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America’s Signers of the Declaration ‘put it all on the line’

June 27, 2024
By Garland Pollard

Americans often take for granted the hard-won freedoms celebrated at the Fourth of July. We should not.

Our duty not to forget starts with the Declaration of Independence signers. The signers had everything to lose if the effort was unsuccessful. One forgotten part of the Declaration is at the end, where they pledge their great fortunes and honor to the cause. 

It reads:

And for the support of this Declaration, with a firm reliance on the protection of divine Providence, we mutually pledge to each other our Lives, our Fortunes and our sacred Honor.

Even though they were successful in the cause, the signers suffered mightily for their open defiance of the Crown. Many of the signers had their lives ruined by what they unleashed.

John Hart of Trenton was chased by Hessians while his wife Hart was on her deathbed. At age 65, Hart slept in caves and woods, and returned home to find his wife dead, and 13 children taken away. Abraham Clark of New Jersey was captured to the British prison ship Jersey, “where 11,000 Americans were left to die.” The elder Clark refused to recant. His Wikipedia slams him as a slaveholder, but says nothing of his suffering for the birth of his country.

Signer Philip Livingston, a wealthy New York importer, had his businesses seized and his houses and estates confiscated; his family became refugees, and he died as he sold off every bit of property to help the U.S. keep enough credit to pay for the war.

John Witherspoon, who was president of what would become Princeton, had his library burned and troops billeted in his house. Friend Richard Stockton, betrayed by sympathizers, was pulled from bed and beaten, and sent to jail, where he was starved. He died broke, and his family lived off charity. His house, Morven, was looted and pillaged, though it was restored by Robert Wood Johnson and for a time became the New Jersey Governor’s Mansion.

William Ellery of Newport, Rhode Island, had his house burned to the ground. Thomas Lynch Jr. of South Carolina suffered in the war of “privation and exposure” and on a trip for respite, he and his wife drowned at sea. Three other South Carolina signers, Edward Rutledge, Arthur Middleton and Thomas Hayward Jr. were taken as prisoners to St. Augustine, Florida (we were then British), while their plantations were destroyed.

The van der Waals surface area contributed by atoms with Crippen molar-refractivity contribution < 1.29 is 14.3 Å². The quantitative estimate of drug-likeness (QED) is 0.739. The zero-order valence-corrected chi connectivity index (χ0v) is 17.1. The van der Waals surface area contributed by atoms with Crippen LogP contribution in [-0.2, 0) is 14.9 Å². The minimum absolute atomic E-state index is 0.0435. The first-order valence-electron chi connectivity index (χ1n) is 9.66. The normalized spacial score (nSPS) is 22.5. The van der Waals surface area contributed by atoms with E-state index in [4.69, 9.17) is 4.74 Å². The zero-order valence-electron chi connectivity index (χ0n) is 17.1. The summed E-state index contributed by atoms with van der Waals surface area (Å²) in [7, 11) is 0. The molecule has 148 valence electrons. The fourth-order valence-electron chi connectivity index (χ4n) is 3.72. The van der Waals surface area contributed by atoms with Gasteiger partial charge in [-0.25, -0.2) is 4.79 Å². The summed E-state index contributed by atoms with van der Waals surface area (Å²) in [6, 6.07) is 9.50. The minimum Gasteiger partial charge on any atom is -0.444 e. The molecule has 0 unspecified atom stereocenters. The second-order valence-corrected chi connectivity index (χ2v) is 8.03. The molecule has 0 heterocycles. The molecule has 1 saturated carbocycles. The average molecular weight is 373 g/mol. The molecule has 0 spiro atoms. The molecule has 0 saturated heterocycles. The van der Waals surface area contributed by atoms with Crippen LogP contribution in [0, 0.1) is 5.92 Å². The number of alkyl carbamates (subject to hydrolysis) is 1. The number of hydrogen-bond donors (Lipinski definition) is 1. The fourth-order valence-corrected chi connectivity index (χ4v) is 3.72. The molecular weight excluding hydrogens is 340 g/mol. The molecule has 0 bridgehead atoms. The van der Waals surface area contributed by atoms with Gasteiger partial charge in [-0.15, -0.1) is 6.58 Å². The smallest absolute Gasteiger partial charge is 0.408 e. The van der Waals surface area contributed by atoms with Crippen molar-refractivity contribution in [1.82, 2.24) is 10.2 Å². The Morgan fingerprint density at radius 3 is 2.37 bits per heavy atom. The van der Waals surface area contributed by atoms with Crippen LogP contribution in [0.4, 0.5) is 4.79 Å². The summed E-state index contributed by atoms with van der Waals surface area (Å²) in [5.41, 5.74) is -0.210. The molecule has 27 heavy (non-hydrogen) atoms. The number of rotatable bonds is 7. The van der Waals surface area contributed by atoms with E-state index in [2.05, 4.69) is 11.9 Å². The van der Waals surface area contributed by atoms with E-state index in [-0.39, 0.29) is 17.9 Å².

In July 1976 as part of the Bicentennial, The American Legion Magazine published the history of these men, entitled “They Put It on The Line.” The story, by Texas historian T. R. Fehrenbach, was actually a reprint from July 1965, after so many requests.

It was reprinted in 1976 and 1992 as a book by the Texas branch of the National Society of the Colonial Dames, paid for by Texas philanthropist Mollie Steves Zachry. It is hard to find today, but it is online.

Fehrenbach summed up the contributions of the signers better than anyone else:

“Most of them had not wanted trouble with the Crown … of the 56 who signed the Declaration of Independence, nine died of wounds or hardship during the war. Five were captured and imprisoned, in each case with brutal treatment. Several lost wives, sons or family. One lost his 13 children. All were, at one time or other, the victims of manhunts. Twelve signers had their houses burned. Seventeen lost everything. Not one defected or went back on his pledged word.”

When they signed, they feared hanging, the price for treason. Fehrenbach wrote that signer William Ellery looked at the faces as they signed; none were afraid. There was humor. William Harrison of Virginia, who was fat, told tiny Elbridge Gerry that “With me it will be over in a minute. But with you, you be dancing on air an hour after I’m gone.”

As the war wound down, there were more sacrifices. Thomas Nelson of Yorktown fought to keep his house and merchant business. When Lord Cornwallis took the town, the Brit, out of respect for Nelson, did not fire upon his house, but took it as British headquarters. At Nelson’s insistence, he had troops fire on his own house.

As part of the 1976 Bicentennial, the Federal government dedicated a small, rarely visited monument in their honor on the Mall in D.C. 

In 2026, the U.S. approaches the 250th anniversary of the Declaration. Celebrations are planned. But there is disquiet in the land, and worry. The government has a hand in every minute aspect of our lives, down to our phones. The one thing we do have is our freedom, given to us by God, and paid for by many generations of Americans after the founders. 

There are two questions: 

How can we honor their memory in the run-up to July 4, 2026, the nation’s 250th Anniversary? And what have we laid on the line?

Garland Pollard is editor of the Beacon. Email letters and comments to